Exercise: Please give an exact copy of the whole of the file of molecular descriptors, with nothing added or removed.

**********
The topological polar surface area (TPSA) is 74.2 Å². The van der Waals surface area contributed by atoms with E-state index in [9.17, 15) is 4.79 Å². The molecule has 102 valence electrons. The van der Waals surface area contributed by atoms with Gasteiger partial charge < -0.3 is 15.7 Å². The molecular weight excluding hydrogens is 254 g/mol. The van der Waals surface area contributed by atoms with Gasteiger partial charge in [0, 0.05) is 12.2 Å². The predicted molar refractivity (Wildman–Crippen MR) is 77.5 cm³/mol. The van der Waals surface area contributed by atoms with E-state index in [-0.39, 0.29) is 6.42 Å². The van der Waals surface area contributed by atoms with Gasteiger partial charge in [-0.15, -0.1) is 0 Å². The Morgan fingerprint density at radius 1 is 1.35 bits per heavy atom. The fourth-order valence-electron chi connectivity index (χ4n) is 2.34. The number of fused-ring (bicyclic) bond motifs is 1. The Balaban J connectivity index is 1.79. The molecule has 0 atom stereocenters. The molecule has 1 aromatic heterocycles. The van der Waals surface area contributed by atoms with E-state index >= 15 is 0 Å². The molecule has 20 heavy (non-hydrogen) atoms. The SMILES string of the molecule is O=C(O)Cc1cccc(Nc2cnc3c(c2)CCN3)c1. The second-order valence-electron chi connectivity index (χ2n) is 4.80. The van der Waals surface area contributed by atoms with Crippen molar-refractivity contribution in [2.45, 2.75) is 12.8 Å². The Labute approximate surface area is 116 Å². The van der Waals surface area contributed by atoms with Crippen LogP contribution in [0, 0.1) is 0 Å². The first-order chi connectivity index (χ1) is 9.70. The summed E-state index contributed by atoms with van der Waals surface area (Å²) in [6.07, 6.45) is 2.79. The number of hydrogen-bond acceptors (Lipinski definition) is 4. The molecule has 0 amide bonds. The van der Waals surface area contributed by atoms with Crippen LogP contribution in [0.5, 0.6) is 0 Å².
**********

The topological polar surface area (TPSA) is 74.2 Å². The van der Waals surface area contributed by atoms with E-state index in [9.17, 15) is 4.79 Å². The molecule has 102 valence electrons. The van der Waals surface area contributed by atoms with Gasteiger partial charge < -0.3 is 15.7 Å². The molecular weight excluding hydrogens is 254 g/mol. The van der Waals surface area contributed by atoms with Gasteiger partial charge in [0, 0.05) is 12.2 Å². The predicted molar refractivity (Wildman–Crippen MR) is 77.5 cm³/mol. The van der Waals surface area contributed by atoms with E-state index in [-0.39, 0.29) is 6.42 Å². The van der Waals surface area contributed by atoms with Gasteiger partial charge in [-0.15, -0.1) is 0 Å². The Morgan fingerprint density at radius 1 is 1.35 bits per heavy atom. The fourth-order valence-electron chi connectivity index (χ4n) is 2.34. The number of fused-ring (bicyclic) bond motifs is 1. The Balaban J connectivity index is 1.79. The molecule has 0 atom stereocenters. The molecule has 1 aromatic heterocycles. The van der Waals surface area contributed by atoms with E-state index >= 15 is 0 Å². The molecule has 20 heavy (non-hydrogen) atoms. The SMILES string of the molecule is O=C(O)Cc1cccc(Nc2cnc3c(c2)CCN3)c1. The second-order valence-electron chi connectivity index (χ2n) is 4.80. The van der Waals surface area contributed by atoms with Crippen molar-refractivity contribution in [2.45, 2.75) is 12.8 Å². The Labute approximate surface area is 116 Å². The van der Waals surface area contributed by atoms with Crippen LogP contribution in [0, 0.1) is 0 Å². The first-order chi connectivity index (χ1) is 9.70. The summed E-state index contributed by atoms with van der Waals surface area (Å²) in [6.07, 6.45) is 2.79. The number of hydrogen-bond acceptors (Lipinski definition) is 4. The molecule has 0 amide bonds. The van der Waals surface area contributed by atoms with Crippen LogP contribution in [0.5, 0.6) is 0 Å².